Libya’s Power-Sharing Deal Is a Race Against Time—and Against ISIS

Libya’s Power-Sharing Deal Is a Race Against Time—and Against ISIS
The signing of a U.N.-sponsored deal forming a unity government and aiming to end Libya's conflict, Dec. 17, 2015, Sikhrat, Morocco (AP photo by Abdeljalil Bounhar).

On Dec. 17, dozens of delegates from Libya’s two rival parliaments, as well as from local municipalities and civil society, signed a United Nations-brokered deal to form a national unity government and hopefully halt the country’s long descent into unrest and civil war. Talks had been ongoing for almost a year, with plenty of obstacles along the way. But almost a month on, the agreement’s prospects are decidedly mixed.

The nascent Government of National Accord has yet to be fully formed. A nine-member presidential council is up and running, although working mostly from Tunis. Overall, the power-sharing process outlined in the agreement is slightly behind schedule, but this is not necessarily bad. Previous pressure from the international community to stick to a given and often hasty timeline has led to fatal errors in Libya since the fall of Moammar Gadhafi in 2011, such as holding elections in 2014 without a massive registration effort and an agreement between factions to respect the outcome. Reconciliation takes time, and the United States and the European Union—the two main outside forces trying to shepherd it in Libya—will have to be patient and devise interim solutions while the unity government comes together.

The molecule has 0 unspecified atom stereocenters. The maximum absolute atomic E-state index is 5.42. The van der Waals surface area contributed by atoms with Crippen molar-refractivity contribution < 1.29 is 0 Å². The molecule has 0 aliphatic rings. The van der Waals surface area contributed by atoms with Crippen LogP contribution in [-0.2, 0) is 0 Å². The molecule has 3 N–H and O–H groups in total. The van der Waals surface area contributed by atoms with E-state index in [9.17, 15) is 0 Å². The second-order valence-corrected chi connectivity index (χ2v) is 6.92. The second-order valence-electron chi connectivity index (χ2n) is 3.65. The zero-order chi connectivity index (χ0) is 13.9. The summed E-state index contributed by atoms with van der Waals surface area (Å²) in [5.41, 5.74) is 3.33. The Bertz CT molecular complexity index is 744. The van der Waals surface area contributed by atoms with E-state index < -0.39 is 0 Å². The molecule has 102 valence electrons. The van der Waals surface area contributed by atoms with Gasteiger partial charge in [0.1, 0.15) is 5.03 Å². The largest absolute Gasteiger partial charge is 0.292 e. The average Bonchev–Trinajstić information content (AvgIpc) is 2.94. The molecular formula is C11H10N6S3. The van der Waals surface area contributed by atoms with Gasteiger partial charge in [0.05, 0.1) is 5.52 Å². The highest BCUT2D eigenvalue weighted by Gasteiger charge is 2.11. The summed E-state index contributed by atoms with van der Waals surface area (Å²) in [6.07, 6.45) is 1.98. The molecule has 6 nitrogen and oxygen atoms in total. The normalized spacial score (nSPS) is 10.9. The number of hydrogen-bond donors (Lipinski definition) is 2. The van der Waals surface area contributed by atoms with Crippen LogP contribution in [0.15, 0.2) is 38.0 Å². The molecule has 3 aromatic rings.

After all, the two speakers of the rival parliaments based in Tobruk and Tripoli remain opposed to the agreement. The leader of the House of Representatives in Tobruk, Agila Saleh, has softened his stance after key tribes in eastern Libya backed the deal—albeit under the condition that the role of the Libyan National Army and its leader, Gen. Khalifa Haftar, are preserved. In Tripoli, Nuri Abu Sahmain, the speaker of the Islamist-backed General National Congress, did offer a concession to the new U.N. mediator, Martin Kobler, by agreeing to facilitate moving the U.N. Special Mission for Libya back to the capital. In the last week, several municipalities have also sided with the new national unity government, with Benghazi’s local council even offering to become Libya’s temporary capital, until the government can move back to Tripoli.

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